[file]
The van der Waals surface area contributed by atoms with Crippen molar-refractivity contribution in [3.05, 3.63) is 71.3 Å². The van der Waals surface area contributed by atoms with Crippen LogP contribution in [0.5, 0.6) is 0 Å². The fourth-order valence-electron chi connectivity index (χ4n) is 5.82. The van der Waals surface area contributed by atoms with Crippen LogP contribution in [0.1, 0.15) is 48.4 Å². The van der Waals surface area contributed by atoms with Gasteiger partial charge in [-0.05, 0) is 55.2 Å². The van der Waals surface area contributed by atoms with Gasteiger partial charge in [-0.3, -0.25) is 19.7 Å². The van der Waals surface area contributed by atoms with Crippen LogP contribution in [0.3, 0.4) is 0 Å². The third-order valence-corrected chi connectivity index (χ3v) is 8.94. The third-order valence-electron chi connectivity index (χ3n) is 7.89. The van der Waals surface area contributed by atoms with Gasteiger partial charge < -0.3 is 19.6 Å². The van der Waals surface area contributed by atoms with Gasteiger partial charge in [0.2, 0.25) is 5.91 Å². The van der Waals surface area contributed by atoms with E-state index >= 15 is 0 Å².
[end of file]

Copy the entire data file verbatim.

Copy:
The van der Waals surface area contributed by atoms with Crippen molar-refractivity contribution in [3.05, 3.63) is 71.3 Å². The van der Waals surface area contributed by atoms with Crippen LogP contribution in [0.5, 0.6) is 0 Å². The fourth-order valence-electron chi connectivity index (χ4n) is 5.82. The van der Waals surface area contributed by atoms with Crippen LogP contribution in [0.1, 0.15) is 48.4 Å². The van der Waals surface area contributed by atoms with Gasteiger partial charge in [-0.05, 0) is 55.2 Å². The van der Waals surface area contributed by atoms with Gasteiger partial charge in [-0.3, -0.25) is 19.7 Å². The van der Waals surface area contributed by atoms with Crippen LogP contribution in [0.3, 0.4) is 0 Å². The third-order valence-corrected chi connectivity index (χ3v) is 8.94. The third-order valence-electron chi connectivity index (χ3n) is 7.89. The van der Waals surface area contributed by atoms with Gasteiger partial charge < -0.3 is 19.6 Å². The van der Waals surface area contributed by atoms with Gasteiger partial charge in [0.2, 0.25) is 5.91 Å². The van der Waals surface area contributed by atoms with E-state index >= 15 is 0 Å².